Welcome to Our Kitchen
Join us in reflecting on our journey with philanthropy, systems thinking and collaborative networks
We could have written this post a year ago, but we didn’t. The reason we didn’t is not that we’re more excited now about the idea of writing about our work than we were then. Rather, it’s because the idea wasn’t sufficiently anchored in what matters most to us as an organization — what we call our deep shared purpose — for us to prioritize it and make it happen. So how did we get here, and why does it matter anyway?
In the early 2000s, the Garfield Foundation launched an experiment to bring together funders and nonprofits working in the American Midwest to address climate change. The convening, both literal and figurative, continues to this day as advocates seek to align both their sense of the most effective pathways for shifting that system and the implementation of their strategies. Today the RE-AMP Network boasts over 130 member organizations across 8 states and has helped to advance key legislation and shift billions of dollars from coal to renewables.
With RE-AMP, the Garfield Foundation entered the world of systems grantmaking. Then as now, others would ask us what that even means. We ask ourselves the same question often. The RE-AMP Network was no walk in the park, and we learned as much about how not to support systems change as we did about how to do it.
In 2014 we partnered with advocates in the environmental health field to launch the Cancer Free Economy Network, whose goal is to eliminate cancer-causing chemicals from our economy. We built on our experience with RE-AMP, repeated some mistakes, made new ones, and learned a lot along the way. In our conversations over the years with other funders about the nuts and bolts of funding systems-informed collaborative networks, we found that our practices and process as a grantmaker had evolved over the years to support work in complex, ever-changing, multi-sectoral issues.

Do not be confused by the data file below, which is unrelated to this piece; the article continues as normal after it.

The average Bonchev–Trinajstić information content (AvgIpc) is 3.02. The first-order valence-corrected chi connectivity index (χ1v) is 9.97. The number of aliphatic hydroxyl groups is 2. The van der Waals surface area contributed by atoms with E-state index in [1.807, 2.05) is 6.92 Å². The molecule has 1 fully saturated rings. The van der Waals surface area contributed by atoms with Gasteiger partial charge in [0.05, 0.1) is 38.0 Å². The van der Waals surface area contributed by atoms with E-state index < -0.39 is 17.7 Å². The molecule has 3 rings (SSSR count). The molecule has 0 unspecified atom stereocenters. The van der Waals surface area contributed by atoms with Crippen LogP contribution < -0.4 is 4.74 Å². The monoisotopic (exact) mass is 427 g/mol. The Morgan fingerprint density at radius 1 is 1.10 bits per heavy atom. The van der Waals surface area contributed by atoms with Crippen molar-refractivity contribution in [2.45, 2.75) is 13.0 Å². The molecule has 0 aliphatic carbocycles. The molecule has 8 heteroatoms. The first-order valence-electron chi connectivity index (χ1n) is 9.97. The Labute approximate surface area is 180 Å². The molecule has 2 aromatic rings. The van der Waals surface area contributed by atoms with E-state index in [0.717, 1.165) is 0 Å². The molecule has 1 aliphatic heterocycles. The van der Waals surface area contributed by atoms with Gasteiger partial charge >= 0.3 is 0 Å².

What exactly is the impact we want to have as a foundation? What are the underlying dynamics of the field in which we operate, and what are the strategic pathways we can take to effect the changes we seek? Through our own internal practice and reflection, we came up with the following:
Our deep shared purpose is to “Co-create conditions at the service of change-makers to create greater impact through systems-based collaborative networks.”
The pathways we’ve identified for accomplishing this are 1) funding networks and changemakers to use systems-based and collaborative tools, 2) increasing the visibility of systems and collaborative tools for change-making, 3) supporting ways to iterate and improve systems practice, and 4) improving our own capacity to do this work. Each of these general pathways translates into specific programs and subprograms at Garfield, as well as various collaborations and partnerships with individuals, organizations, and networks around the world doing similar work.
A common element across these strategic pathways is communication. Our current thinking is that by documenting and sharing our work we can help to make these practices more visible and accessible, and we invite the feedback and insights of others to help refine our practice and, with it, the field as a whole.
So, seeing as our deep shared purpose requires of us that we both help publicize the practice and do our part to make it more effective and relevant to the challenges of the day, and that communication is a key means of doing that, then here we are writing about it.
We hope to be writing short, candid posts — that are technical, speculative, reflective and perhaps at times even polemical — about the work we’ve been doing and the ideas we’re excited about. We’ll be writing about things we’ve learned that have been important for us or that our partners and peers have told us are worth writing about. We hope this blog will be like an open kitchen, a window into our practice and our experiments with philanthropy, systems thinking and collaborative networks.
Welcome to our kitchen!